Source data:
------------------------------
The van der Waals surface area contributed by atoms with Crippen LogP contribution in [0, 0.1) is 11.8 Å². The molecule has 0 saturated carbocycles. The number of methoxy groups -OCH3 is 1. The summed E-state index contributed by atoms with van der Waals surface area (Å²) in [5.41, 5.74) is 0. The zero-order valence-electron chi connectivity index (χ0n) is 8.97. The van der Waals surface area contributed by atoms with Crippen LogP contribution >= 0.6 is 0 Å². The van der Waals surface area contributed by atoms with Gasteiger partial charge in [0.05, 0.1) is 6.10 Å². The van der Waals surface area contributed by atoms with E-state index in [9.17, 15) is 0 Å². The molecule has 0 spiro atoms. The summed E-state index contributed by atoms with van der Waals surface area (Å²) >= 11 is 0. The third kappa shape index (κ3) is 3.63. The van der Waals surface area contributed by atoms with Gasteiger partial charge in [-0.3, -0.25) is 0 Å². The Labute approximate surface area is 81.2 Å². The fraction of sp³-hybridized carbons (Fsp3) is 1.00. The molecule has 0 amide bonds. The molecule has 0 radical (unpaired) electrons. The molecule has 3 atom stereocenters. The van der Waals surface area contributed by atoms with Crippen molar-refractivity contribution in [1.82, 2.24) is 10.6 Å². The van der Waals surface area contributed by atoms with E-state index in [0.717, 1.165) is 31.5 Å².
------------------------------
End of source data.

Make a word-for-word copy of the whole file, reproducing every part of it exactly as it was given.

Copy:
The van der Waals surface area contributed by atoms with Crippen LogP contribution in [0, 0.1) is 11.8 Å². The molecule has 0 saturated carbocycles. The number of methoxy groups -OCH3 is 1. The summed E-state index contributed by atoms with van der Waals surface area (Å²) in [5.41, 5.74) is 0. The zero-order valence-electron chi connectivity index (χ0n) is 8.97. The van der Waals surface area contributed by atoms with Crippen LogP contribution >= 0.6 is 0 Å². The van der Waals surface area contributed by atoms with Gasteiger partial charge in [0.05, 0.1) is 6.10 Å². The van der Waals surface area contributed by atoms with E-state index in [9.17, 15) is 0 Å². The molecule has 0 spiro atoms. The summed E-state index contributed by atoms with van der Waals surface area (Å²) >= 11 is 0. The third kappa shape index (κ3) is 3.63. The van der Waals surface area contributed by atoms with Gasteiger partial charge in [-0.3, -0.25) is 0 Å². The Labute approximate surface area is 81.2 Å². The fraction of sp³-hybridized carbons (Fsp3) is 1.00. The molecule has 0 amide bonds. The molecule has 0 radical (unpaired) electrons. The molecule has 3 atom stereocenters. The van der Waals surface area contributed by atoms with Crippen molar-refractivity contribution in [1.82, 2.24) is 10.6 Å². The van der Waals surface area contributed by atoms with E-state index in [0.717, 1.165) is 31.5 Å².